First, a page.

What are your lead lifecycle stages? Full stop. Do you even know what they are? (Hint: You  should.)

A lifecycle stage represents how far your lead has moved through their buying journey — having undefined stages in your lifecycle means a lot of missed sales opportunities.

Plus, get this: Forrester Research says only 8% of B2B companies have sales and marketing departments that are tightly aligned. With stats like that, do we even want to know the closing ratios for sales teams who don’t work alongside the marketers? Nope. 

But if that’s you, know this: Your undefined lead lifecycle stages aren’t doing jack shit for your sales goals — and it’s all because there’s zero harmony between the core teams that need to decide how to successfully take a lead through all the stages of a lifecycle. 

Don’t get caught slippin’ — know your lead lifecycle stages 


The lead lifecycle begins when your system pings you and says, “Hey, someone’s interested!” Except, it might not be as exciting as when Tinder says so.

Managing that lead through each lifecycle stage (that has been jointly defined by your sales and marketing teams) is all part of it, too. 

Take the advice of tech marketing specialist Julia Payne and use lead lifecycle stages to:

  • Strategically deploy highly targeted content.
  • Prevent marketing qualified leads (MQLs), sales accepted leads (SALs), and sales qualified leads (SQLs) from slipping through the cracks — and getting snatched up by a competitor. Ouch.
  • Create reports on conversion rates through each stage of the lifecycle. 

Lifecycle stages won’t be the same for every company — probably because it’s not a one-size-fits-all swimsuit. But here’s a SmartBug example to give you an idea:

The buyer’s journey — the other half of the lifecycle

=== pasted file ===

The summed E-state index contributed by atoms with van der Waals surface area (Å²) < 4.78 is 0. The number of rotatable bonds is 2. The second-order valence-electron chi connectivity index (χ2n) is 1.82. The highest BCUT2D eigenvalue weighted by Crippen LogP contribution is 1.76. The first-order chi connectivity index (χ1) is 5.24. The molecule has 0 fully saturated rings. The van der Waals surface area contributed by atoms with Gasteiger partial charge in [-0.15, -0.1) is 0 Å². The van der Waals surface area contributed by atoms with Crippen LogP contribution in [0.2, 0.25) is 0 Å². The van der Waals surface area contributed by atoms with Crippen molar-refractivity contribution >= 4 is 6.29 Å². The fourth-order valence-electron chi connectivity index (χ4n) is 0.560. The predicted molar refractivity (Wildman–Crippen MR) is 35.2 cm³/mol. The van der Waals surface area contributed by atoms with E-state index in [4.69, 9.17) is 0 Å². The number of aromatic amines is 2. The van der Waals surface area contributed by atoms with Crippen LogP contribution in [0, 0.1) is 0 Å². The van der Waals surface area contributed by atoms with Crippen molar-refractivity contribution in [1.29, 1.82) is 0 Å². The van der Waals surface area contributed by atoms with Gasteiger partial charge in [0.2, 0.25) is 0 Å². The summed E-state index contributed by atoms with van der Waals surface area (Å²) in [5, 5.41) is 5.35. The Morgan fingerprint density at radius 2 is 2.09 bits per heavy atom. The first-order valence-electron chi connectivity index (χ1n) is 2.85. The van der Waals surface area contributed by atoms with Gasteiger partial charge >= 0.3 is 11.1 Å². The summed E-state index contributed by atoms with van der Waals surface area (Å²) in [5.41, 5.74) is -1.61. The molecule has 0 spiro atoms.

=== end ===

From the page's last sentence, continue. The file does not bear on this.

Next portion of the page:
Don’t get the lifecycle and buyer’s journey confused; they’re not the same. But are they both important? Hard yes.

Your lead lifecycle stages and the buyer’s journey work together like this: The lead lifecycle determines what stage your lead is in along the buyer’s journey. When you know their position, you also know which marketing tactics to use to target them and move them to the next stage of the journey. 

The buyer’s journey is made up of three stages: 

  1. Awareness: Leads are trying to understand a specific problem, AKA Googling all the blog posts, reviews, and Reddit threads. 
  2. Consideration: Leads know their problem and want solutions. (Hint: This is who’s downloading your educational content to learn more!)
  3. Decision: Leads have found their solution — now you need to show them why you’re the best vendor to buy from. 

Aligning a contact’s lifecycle stage with their position in the buyer’s journey allows you to curate content specific to their needs and challenges at specific stages of the decision process,” says New Breed Marketing’s Amanda Nielsen

And that’s just one easy way to streamline the lead nurturing process to drive more conversions.

MQL vs. SAL vs. SQL vs. opportunity

Did you know 61% of B2B marketers send all leads directly to sales? Here’s the kicker: Only 27% of those leads will be qualified. Damn.